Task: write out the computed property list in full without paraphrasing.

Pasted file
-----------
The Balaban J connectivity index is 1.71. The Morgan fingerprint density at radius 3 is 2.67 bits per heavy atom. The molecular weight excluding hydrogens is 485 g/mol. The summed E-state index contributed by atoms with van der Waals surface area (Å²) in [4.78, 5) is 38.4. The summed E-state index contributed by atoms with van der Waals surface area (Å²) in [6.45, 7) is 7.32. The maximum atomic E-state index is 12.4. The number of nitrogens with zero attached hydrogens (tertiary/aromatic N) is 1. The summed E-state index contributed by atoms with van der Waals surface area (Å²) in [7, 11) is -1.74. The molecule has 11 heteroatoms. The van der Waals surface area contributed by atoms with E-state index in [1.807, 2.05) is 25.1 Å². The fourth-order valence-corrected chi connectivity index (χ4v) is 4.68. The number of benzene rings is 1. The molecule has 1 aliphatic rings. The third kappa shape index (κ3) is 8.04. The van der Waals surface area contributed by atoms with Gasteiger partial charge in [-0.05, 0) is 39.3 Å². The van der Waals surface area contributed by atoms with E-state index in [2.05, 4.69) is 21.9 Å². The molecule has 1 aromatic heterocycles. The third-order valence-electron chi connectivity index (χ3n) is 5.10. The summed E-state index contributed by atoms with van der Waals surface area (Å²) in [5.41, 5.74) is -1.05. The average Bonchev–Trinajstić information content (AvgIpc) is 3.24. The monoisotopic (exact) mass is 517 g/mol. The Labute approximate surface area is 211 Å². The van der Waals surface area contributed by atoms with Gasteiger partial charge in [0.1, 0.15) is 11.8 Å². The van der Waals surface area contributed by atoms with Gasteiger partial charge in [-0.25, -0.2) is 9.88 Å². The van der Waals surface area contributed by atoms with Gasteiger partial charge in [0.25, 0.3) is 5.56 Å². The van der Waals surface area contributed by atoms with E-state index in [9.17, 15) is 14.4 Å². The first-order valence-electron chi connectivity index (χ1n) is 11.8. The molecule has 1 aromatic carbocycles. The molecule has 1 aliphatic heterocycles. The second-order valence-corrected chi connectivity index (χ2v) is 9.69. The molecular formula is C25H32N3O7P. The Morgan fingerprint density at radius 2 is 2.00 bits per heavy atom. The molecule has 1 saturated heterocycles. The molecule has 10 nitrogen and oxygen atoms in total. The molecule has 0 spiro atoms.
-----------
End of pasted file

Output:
The Balaban J connectivity index is 1.71. The Morgan fingerprint density at radius 3 is 2.67 bits per heavy atom. The molecular weight excluding hydrogens is 485 g/mol. The summed E-state index contributed by atoms with van der Waals surface area (Å²) in [4.78, 5) is 38.4. The summed E-state index contributed by atoms with van der Waals surface area (Å²) in [6.45, 7) is 7.32. The maximum atomic E-state index is 12.4. The number of nitrogens with zero attached hydrogens (tertiary/aromatic N) is 1. The summed E-state index contributed by atoms with van der Waals surface area (Å²) in [7, 11) is -1.74. The molecule has 11 heteroatoms. The van der Waals surface area contributed by atoms with E-state index in [1.807, 2.05) is 25.1 Å². The fourth-order valence-corrected chi connectivity index (χ4v) is 4.68. The number of benzene rings is 1. The molecule has 1 aliphatic rings. The third kappa shape index (κ3) is 8.04. The van der Waals surface area contributed by atoms with Gasteiger partial charge in [-0.05, 0) is 39.3 Å². The van der Waals surface area contributed by atoms with E-state index in [2.05, 4.69) is 21.9 Å². The molecule has 1 aromatic heterocycles. The third-order valence-electron chi connectivity index (χ3n) is 5.10. The summed E-state index contributed by atoms with van der Waals surface area (Å²) in [5.41, 5.74) is -1.05. The average Bonchev–Trinajstić information content (AvgIpc) is 3.24. The monoisotopic (exact) mass is 517 g/mol. The Labute approximate surface area is 211 Å². The van der Waals surface area contributed by atoms with Gasteiger partial charge in [0.1, 0.15) is 11.8 Å². The van der Waals surface area contributed by atoms with Gasteiger partial charge in [-0.25, -0.2) is 9.88 Å². The van der Waals surface area contributed by atoms with Gasteiger partial charge in [0.25, 0.3) is 5.56 Å². The van der Waals surface area contributed by atoms with E-state index in [9.17, 15) is 14.4 Å². The first-order valence-electron chi connectivity index (χ1n) is 11.8. The molecule has 1 aromatic carbocycles. The molecule has 1 aliphatic heterocycles. The second-order valence-corrected chi connectivity index (χ2v) is 9.69. The molecular formula is C25H32N3O7P. The Morgan fingerprint density at radius 2 is 2.00 bits per heavy atom. The molecule has 1 saturated heterocycles. The molecule has 10 nitrogen and oxygen atoms in total. The molecule has 0 spiro atoms.